Here are the influential voices leading the conversations where nonprofits and technology overlap.
Workforce trends in the second decade of the 21st century don’t stop at the door to the data center. After all, the application-oriented, social media–devouring mobile generation entering the marketing, finance, product development, education and public service areas are coming to work for the CIO.
Users are calling on service-oriented data centers for fast development and deployment of apps, creative use of organizational data and support for work trends such as mobility and collaboration.
So it stands to reason that a workforce in tune with those requirements will help optimize the data center around it.
The optimized data center uses virtualization, green techniques and the latest storage and communications technologies to achieve agility and resilience — all driven by an efficient approach. Whether totally provided in-house or through a cloud service, the effect is the same: the provision of IT services as a utility, configured and provisioned quickly for fast-moving organizations.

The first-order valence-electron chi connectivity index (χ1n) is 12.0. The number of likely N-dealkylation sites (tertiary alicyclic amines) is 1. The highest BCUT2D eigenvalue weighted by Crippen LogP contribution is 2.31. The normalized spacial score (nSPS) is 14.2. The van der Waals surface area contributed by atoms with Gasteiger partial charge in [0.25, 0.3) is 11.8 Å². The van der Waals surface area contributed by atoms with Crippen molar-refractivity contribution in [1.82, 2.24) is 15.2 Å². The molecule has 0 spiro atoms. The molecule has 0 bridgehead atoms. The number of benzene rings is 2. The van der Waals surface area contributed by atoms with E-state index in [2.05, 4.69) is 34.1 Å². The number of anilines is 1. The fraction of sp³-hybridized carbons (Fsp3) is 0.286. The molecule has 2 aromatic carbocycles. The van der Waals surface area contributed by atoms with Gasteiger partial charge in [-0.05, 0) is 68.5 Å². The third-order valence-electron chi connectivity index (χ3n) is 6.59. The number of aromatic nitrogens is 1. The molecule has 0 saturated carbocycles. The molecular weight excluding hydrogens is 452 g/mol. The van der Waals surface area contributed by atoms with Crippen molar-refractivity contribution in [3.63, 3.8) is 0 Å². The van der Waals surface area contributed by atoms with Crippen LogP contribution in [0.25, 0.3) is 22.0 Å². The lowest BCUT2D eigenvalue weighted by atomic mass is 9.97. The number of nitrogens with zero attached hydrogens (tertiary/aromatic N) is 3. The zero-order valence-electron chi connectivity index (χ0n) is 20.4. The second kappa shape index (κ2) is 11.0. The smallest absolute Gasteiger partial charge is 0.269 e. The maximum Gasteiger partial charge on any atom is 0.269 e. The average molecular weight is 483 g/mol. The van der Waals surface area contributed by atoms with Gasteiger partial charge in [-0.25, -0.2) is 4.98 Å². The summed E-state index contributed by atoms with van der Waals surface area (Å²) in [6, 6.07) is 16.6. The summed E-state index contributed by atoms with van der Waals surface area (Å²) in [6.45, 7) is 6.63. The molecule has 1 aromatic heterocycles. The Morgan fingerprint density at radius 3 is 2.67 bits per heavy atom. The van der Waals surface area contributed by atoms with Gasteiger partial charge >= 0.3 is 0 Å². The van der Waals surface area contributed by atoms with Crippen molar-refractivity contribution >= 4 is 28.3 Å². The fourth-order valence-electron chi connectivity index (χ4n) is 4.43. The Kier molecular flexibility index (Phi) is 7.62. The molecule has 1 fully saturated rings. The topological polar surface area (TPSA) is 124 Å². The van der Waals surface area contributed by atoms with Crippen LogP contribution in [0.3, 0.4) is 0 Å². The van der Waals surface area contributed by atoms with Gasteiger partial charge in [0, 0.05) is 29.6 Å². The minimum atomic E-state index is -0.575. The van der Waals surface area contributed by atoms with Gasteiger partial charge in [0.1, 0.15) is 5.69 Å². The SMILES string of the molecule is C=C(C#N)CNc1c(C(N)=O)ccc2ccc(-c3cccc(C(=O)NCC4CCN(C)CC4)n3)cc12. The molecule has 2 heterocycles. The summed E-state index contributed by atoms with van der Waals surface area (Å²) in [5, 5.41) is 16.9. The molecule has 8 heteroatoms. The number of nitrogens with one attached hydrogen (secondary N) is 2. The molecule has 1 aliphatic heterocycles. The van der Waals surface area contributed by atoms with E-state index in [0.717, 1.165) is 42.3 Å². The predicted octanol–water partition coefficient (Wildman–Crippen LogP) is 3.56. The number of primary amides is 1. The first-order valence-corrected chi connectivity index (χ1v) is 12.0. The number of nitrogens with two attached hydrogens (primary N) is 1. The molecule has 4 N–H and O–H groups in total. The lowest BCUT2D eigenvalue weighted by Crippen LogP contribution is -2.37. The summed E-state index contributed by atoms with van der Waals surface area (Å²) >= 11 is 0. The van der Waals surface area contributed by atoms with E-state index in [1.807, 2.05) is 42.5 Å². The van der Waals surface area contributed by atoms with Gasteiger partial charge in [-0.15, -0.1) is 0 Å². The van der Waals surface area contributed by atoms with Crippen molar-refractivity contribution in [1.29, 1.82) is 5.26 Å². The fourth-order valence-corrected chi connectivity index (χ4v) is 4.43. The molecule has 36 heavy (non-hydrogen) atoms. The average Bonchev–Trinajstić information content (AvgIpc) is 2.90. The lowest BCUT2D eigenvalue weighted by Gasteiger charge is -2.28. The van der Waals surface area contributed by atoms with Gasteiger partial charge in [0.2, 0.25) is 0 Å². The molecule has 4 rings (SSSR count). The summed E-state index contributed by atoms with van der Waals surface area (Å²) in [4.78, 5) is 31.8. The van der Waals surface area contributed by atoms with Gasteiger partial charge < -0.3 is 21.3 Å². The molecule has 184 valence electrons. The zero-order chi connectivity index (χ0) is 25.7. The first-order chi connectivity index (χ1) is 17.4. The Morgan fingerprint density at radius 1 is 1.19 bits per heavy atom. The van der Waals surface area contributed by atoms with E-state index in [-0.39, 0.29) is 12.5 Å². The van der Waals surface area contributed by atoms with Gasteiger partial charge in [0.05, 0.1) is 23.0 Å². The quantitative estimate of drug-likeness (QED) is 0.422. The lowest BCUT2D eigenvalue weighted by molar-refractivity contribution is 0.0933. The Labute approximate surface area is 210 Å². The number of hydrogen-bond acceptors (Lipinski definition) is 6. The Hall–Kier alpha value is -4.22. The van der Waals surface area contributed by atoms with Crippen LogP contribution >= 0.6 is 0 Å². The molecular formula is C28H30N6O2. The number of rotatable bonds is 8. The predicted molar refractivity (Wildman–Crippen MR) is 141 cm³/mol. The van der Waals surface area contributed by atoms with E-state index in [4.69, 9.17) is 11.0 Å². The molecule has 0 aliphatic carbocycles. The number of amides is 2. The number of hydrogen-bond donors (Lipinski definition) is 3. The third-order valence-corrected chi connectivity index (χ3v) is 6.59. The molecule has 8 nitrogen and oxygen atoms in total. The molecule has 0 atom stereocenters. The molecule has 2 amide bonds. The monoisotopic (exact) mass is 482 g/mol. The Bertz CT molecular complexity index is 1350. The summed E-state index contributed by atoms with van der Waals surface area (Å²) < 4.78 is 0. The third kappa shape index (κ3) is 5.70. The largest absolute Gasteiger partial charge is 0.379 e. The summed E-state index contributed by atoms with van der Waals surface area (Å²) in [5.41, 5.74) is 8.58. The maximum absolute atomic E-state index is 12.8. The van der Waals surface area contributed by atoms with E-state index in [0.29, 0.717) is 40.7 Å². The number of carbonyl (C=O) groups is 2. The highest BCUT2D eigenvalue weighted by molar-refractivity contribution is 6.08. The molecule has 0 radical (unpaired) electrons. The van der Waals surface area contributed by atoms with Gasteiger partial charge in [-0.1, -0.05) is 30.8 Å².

A transformed workforce will also increase the prestige and clout of IT within the greater organization. Recent surveys show that although corporate managers overwhelmingly (87 percent in one study) believe IT innovation is a key to success, a large percentage (54 percent) don’t view the IT department itself as a source of innovative ideas.
To change that perception, the IT workforce will need to shift its skills and adjust its focus. Engineers trained extensively in mainframe and client-server environments will be in less demand.
Instead, the optimized data center of the near future will need:
For more tips and information on data center optimization, download our Data Center Optimization reference guide.